Review: ‘Warrior’

“This is a truly stellar fight movie, and perhaps destined to go down as one of the greats.”

William Bibbianiby William Bibbiani

You want to hear a good idea for a fight movie? Here’s one: a tortured loner returns home from the war and reunites with his estranged alcoholic father to enter a fighting tournament and prove his own self-worth. Want another good one? A decent family man with an estranged alcoholic father enters a fighting tournament to win the money he needs to keep his home. Do you want to hear a great idea for a fight movie? Both of those guys have the same father.

In a somewhat large nutshell, that’s Warrior. Two familiar but dramatically successful storylines jammed together without irony. With genuinely powerful performances from Tom Hardy and Joel Edgerton, this clever idea for a fight movie earns its place as one of the better films in an already great year for movie lovers. What it lacks in subtlety – because in all fairness, there’s none whatsoever – it makes up for with sincerity and dramatic chutzpah.

Tom Hardy continues his string of “Where The Hell Did This Guy Come From?” standout performances as a pit bull of a man who shows up on his father’s doorstep out of the blue to confront the hopeless alcoholic who ruined his and his mother’s lives. Joel Edgerton follows a memorable but all-too-brief turn in Animal Kingdom with a sympathetic portrayal of a science teacher forced to moonlight as an amateur MMA fighter to make ends meet. Nick Nolte plays Edgerton’s and Hardy’s father as a man who, surprisingly, is getting his life together. But it’s too little, far too late for both of his damaged boys, whose own strained relationship reaches a breaking point when they both enter the same fighting tournament.


There are villains in Warrior, but they are side characters: obstacles to be overcome before the inevitable confrontation between two genuine heroes. Both Hardy and Edgerton are stars in their own life-affirming stories, but the outcome of the film cannot favor both of them. There is a winner, there is a loser, and the journey there is fraught with emotional and physical peril that would lay waste to lesser characters.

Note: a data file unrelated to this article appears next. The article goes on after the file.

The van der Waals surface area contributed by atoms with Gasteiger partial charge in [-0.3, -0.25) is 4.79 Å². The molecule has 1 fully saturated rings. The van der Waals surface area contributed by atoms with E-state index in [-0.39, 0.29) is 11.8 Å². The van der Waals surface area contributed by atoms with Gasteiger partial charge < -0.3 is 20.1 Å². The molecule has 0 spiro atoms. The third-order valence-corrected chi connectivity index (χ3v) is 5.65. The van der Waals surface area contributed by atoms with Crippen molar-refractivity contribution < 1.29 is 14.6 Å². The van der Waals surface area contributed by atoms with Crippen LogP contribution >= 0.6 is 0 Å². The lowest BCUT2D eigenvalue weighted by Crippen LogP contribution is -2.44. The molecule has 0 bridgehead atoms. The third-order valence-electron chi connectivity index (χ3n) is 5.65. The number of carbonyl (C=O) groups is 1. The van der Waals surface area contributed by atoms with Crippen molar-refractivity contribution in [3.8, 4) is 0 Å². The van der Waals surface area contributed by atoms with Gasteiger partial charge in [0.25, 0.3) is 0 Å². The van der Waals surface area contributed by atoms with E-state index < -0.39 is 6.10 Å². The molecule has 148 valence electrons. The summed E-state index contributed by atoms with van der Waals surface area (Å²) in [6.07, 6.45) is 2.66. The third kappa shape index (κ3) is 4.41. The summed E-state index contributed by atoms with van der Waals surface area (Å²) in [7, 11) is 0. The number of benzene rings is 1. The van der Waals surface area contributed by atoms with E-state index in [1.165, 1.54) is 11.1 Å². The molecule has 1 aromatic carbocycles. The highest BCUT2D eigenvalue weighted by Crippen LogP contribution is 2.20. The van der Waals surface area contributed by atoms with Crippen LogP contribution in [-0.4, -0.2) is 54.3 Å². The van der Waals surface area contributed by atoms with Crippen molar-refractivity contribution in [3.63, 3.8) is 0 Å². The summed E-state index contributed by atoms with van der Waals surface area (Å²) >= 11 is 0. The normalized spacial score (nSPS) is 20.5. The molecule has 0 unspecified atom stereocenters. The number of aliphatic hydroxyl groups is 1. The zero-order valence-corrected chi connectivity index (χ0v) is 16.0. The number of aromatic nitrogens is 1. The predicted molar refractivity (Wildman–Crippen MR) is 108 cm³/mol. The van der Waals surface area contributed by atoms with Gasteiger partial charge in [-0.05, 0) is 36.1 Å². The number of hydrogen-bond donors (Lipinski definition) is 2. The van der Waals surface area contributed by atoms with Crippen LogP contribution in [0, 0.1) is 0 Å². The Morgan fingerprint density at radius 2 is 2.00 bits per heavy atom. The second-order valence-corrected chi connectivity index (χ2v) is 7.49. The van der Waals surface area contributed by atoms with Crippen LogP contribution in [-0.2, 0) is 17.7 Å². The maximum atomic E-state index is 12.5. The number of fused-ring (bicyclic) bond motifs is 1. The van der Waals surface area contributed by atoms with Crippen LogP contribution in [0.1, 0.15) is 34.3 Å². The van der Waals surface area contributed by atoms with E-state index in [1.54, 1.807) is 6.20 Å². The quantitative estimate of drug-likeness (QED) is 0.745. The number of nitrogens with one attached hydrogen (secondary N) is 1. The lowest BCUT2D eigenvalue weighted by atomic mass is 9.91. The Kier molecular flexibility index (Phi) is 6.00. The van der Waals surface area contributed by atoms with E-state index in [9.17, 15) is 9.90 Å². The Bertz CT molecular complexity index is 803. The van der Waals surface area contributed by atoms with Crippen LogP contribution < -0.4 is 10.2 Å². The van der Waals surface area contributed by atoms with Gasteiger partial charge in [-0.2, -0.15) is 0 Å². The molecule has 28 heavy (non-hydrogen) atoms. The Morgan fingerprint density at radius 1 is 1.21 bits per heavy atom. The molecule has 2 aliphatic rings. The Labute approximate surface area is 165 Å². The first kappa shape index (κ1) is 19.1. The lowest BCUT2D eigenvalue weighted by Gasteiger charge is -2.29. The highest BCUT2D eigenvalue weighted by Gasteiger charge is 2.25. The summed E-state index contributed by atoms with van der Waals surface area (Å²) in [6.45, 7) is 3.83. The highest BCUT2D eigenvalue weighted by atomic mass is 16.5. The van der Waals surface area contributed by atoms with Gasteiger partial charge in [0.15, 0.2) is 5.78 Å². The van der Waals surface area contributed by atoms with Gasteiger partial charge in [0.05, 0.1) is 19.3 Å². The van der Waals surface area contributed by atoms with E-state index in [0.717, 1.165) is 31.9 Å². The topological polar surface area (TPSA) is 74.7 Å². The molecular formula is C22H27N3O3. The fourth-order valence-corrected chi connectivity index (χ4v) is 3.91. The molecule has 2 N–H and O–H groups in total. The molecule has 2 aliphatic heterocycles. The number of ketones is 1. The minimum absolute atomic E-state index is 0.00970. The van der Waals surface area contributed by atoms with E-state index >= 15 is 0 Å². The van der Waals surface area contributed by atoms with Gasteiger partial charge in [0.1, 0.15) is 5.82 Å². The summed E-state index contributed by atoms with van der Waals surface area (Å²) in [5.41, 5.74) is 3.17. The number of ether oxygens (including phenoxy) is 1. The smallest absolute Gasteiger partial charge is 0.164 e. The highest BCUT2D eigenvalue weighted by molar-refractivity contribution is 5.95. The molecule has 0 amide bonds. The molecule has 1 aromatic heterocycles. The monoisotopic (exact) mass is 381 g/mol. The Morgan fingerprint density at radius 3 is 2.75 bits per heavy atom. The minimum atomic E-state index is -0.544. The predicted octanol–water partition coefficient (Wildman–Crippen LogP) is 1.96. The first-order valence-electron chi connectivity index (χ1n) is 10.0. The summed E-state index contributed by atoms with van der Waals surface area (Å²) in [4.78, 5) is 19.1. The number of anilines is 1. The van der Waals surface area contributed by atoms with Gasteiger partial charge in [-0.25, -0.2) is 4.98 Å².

It’s that very bigness that almost topples Warrior under its own weight. There are no knowing winks at the audience, and although the characters each have their own melodramatic crescendos they are all played thoroughly straight. It’s almost surprising to see how effective this kind of movie can be the filmmakers take it utterly seriously, although there are times when its nuts and bolts filmmaking approach approaches cliché. Luckily, director Gavin O’Connor always pulls back just in time to prevent the film from accidentally turning comical. And the no-nonsense fight choreography is shot with a refreshing lack of post-production trickery. Every punch feels real, and indeed can be felt by the audience. “Oohs” and “Ouches” and “Dear Gods” could be heard throughout the theater at almost every impact, much of the time coming from me.

Warrior isn’t “about” much, thematically. It’s about a small cadre of men with supercharged motivations all seeking the same goals: the grand prize and, of course, redemption. The movie oversells the point, but all the characters are Captain Ahabs and also White Whales, obsessed with toppling each other and incapable of stopping themselves no matter what the cost. And somehow it works incredibly well. Both competing storylines end just the way they should, for better and worse, and the audience feels at the end like we just took a journey that meant something, if only to the people involved. Fortunately, they’re captivating enough that it’s sufficient. This is a truly stellar fight movie, and perhaps destined to go down as one of the greats.